Day #9 of this series, Marriage Ministry, who needs it?
When Janet and I started dating it didn’t take long before we were feeling deeply in love. We both believed we had finally found that special person we could spend the rest of our lives with.
After eighteen months of dating, we were married and the roller coaster ride took off. We soon fell into destructive patterns where we thought everything was great at times and then other times we were separating and seriously flirting with divorce.
To look at all of the bad things that happened in our marriage it was easy for people to think that we were just not meant to be together. Or that we obviously didn’t really love each other.
But that was not the case. We did love each other and we continued to have great affection for each other even through our most difficult times. So you might ask, what was the problem then? If two people love each other, how can they reach such critical breaking points in their relationship?
The answer is simple. Love is not enough, at least not the emotional definition of love. No it takes more than good feelings to make a relationship work. With all of the complications that go into a marriage, a couple better develop some good relationship skills to go along with the love they feel.
Here is a overview of some relationship skills that can be learned and should be developed. This will be a brief look and we strongly recommend that you read some other post here on this site and with other marriage bloggers.
Also there is an endless amount of books, classes and conferences that are designed to give you in depth information. So make no mistake, the development of these skills will take work and they will require your commitment to the work.
What are the skills?
1) Communication: We hear it all the time. Couples know they need it but they don’t always understand it. Some people define communication as the exchange of information. And that is true, on an entry level where there is not much risk of vulnerability involved. But real in depth communication take place when you exchange hearts and not just words. And for that you have to develop at least these four things.
- Speaking: You must know when to speak and when not to speak. You must develop your understanding of what are the proper words to speak and what are the wrong words to speak.
- Listening: Communication also requires knowing how to listen. And sometimes how to listen without speaking, at least not until it’s the right time.
- Actions: This is one of the most overlooked forms of communication in a relationship. But it’s the old cliche, “actions speak louder than words.” Actions are important while you are talking. Actions are important when following through with what you talked about. And actions are so very important when words cannot convey what each other is feeling.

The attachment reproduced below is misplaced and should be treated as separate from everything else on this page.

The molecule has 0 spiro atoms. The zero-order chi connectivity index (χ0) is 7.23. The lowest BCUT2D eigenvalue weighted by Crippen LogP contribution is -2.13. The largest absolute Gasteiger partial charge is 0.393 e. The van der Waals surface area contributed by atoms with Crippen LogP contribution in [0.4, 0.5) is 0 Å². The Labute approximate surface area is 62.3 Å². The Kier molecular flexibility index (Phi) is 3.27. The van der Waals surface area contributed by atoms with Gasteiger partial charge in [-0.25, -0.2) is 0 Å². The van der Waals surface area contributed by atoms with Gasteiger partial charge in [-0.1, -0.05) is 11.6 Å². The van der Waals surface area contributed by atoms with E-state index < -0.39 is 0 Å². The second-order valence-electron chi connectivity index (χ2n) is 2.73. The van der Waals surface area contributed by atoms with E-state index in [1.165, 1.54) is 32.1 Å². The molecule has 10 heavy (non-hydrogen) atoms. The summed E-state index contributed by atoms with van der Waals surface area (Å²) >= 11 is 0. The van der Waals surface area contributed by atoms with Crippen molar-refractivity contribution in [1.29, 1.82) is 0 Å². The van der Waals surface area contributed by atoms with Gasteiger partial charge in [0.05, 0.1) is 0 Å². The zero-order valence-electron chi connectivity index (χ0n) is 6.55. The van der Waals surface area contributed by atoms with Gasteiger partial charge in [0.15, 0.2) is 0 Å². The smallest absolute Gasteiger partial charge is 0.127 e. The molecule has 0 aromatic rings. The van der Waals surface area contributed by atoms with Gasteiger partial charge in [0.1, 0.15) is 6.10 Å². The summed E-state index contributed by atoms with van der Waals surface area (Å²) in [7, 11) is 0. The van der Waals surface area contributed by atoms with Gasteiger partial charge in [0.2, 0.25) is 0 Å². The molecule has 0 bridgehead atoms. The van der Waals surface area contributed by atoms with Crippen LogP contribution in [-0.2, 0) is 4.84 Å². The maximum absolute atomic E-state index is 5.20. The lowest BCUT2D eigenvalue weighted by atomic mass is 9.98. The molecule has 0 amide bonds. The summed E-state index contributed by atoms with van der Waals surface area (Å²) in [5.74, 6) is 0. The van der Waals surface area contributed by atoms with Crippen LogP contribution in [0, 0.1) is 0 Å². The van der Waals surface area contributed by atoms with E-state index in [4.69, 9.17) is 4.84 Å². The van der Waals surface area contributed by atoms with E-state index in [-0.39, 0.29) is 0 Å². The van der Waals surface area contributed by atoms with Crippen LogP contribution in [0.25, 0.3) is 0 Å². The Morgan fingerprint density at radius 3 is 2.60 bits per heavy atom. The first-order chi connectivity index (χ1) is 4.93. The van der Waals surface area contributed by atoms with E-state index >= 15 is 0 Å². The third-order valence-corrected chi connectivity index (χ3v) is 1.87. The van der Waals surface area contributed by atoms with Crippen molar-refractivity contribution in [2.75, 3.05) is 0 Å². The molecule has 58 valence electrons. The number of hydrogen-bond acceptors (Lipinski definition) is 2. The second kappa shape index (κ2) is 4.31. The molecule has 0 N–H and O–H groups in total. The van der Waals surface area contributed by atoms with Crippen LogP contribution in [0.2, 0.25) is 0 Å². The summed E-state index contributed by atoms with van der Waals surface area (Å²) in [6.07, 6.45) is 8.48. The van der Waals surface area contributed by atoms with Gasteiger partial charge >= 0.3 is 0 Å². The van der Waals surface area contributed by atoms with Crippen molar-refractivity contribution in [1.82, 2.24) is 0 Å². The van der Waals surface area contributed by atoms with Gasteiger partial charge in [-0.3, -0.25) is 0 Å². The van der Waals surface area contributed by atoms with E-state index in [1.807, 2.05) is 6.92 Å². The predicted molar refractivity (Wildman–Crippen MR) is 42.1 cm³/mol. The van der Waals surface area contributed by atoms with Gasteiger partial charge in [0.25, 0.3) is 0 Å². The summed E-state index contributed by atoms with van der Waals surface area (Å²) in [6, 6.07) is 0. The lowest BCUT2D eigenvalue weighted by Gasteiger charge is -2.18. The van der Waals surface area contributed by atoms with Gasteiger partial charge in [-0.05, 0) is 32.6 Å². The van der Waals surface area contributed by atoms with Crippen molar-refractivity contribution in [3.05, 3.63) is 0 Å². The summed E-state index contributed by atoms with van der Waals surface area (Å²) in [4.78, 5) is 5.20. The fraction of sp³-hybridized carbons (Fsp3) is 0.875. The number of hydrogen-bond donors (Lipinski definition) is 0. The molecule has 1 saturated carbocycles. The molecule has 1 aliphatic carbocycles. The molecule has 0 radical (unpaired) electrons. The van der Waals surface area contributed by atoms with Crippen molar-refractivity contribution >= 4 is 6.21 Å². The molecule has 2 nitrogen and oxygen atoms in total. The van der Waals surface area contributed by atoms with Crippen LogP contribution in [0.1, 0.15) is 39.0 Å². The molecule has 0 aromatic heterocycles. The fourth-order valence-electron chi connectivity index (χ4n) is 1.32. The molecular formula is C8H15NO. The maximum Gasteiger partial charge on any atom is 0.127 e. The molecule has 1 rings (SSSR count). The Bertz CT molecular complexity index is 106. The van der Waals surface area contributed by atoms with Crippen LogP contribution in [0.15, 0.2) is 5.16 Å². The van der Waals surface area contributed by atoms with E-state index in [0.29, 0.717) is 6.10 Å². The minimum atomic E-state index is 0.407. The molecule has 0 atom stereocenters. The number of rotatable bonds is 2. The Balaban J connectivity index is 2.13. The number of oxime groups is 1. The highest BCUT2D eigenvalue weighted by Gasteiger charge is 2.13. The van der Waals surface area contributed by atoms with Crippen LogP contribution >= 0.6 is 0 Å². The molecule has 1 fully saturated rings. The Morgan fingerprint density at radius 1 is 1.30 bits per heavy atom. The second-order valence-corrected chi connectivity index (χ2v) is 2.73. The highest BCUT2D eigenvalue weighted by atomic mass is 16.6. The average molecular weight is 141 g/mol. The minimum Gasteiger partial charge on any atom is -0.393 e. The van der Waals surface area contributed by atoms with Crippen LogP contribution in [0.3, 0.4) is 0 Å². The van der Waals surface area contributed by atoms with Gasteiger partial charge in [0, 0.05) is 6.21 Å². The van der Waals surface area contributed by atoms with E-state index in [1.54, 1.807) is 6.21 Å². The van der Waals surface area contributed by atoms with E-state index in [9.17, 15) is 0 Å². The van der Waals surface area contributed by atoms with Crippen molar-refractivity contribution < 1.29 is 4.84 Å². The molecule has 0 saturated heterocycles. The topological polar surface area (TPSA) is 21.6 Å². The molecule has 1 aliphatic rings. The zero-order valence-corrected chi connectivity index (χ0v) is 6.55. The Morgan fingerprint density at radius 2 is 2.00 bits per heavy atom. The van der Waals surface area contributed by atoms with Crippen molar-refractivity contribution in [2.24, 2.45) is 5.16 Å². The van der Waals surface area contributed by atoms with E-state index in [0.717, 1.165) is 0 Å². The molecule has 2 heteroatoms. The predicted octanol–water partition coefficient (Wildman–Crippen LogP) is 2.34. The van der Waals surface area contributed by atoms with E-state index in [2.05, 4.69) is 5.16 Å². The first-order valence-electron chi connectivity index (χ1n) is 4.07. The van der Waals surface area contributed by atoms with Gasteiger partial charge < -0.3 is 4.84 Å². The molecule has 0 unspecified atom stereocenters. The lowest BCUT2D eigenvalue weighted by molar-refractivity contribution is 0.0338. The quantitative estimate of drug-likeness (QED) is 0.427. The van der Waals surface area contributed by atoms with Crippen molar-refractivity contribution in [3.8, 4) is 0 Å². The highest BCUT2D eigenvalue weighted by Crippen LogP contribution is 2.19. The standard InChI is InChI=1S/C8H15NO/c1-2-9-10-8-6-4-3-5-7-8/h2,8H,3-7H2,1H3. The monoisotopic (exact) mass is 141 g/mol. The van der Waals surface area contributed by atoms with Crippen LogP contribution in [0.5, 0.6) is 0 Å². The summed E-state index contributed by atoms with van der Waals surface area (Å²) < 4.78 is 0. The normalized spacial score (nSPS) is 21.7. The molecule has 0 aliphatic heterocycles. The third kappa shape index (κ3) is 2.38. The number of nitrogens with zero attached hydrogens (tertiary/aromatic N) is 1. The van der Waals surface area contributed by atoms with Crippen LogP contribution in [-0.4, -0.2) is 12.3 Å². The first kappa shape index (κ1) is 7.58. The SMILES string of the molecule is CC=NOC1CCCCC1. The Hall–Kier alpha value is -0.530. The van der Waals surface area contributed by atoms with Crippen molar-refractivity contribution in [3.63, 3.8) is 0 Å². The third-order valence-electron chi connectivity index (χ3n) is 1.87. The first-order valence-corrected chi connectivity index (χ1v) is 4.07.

- Safety: The real key to communicating on a vulnerable level is how safe you feel. You will only open your heart and reveal your deepest thoughts and feelings if you feel it is safe to do so and you believe what you share will not be used against you. For a great book on understanding how we each need our own way of feeling safe to talk, check out “Love Talk,” by Drs. Les and Leslie Parrott. I will show the link below under differences.
2) Love languages: Actually this is a type of communication. Earlier I spoke about Janet and I and I said, “love is not enough, at least not the emotional definition of love.” When we talk about love language we are talking about love in the form of a verb, your actions, and not your feelings.
This love language has to do with how we all communicate love in our own distinct way. When you learn about love languages the idea is to learn how you speak love and how your spouse speaks love and both of you become bilingual in each other’s love language.
Often in our class and in other places you will hear about, “The five Love Languages,” by Gary Chapman. We will not go into detail at this time, but here is the list from the book. Keep in mind, each one of us communicate love in one or more of these ways.
- Words of affirmation
- Quality time
- Physical touch
- Acts of service
3) Our differences: Understanding our differences will go a long way in knowing how to relate and get along with each other. In the same way we are different physically as men and women, we are also different in the way we process our thoughts and emotions. We are different in the way we focus our attention and we are different because we come from different backgrounds and experiences. And as I previously mentioned with communication, we are also different in how we communicate. So again, the more you understand, the better you can relate.
Some books that are often used to teach on these differences are;
- “His Needs, Her Needs,” by Willard F. Harley Jr.
- “Love and Respect,” by Dr. Emerson Eggerichs
- “Men are like Waffles, Women are like Spaghetti,” by Bill and Pam Farrel
- “Men are from Mars, Women are from Venus,” by John Gray
- “Personality Plus,” by Florence Littauer
- “The five Love Languages,” by Gary Chapman
- “Love Talk,” by Drs. Les and Leslie Parrott
4) Fighting fair: There are many skills you can learn to handle conflict in a healthy way. And most importantly how to quit handling it in the wrong way. I mentioned this in the post, “Two Wrong Ways to Handle Conflict.”
5) Steps to intimacy: Some of the most important skills we need is how to grow closer in oneness.
6) Spiritual journey: An important step in building a great marriage is knowing how to grow together as you pursue your relationship with God together
Some other posts on important skills for building a great marriage.
We will go into more detail on these skills and much more on future post.
Thanks for reading and please feel free to post your comments. We would love to hear from you.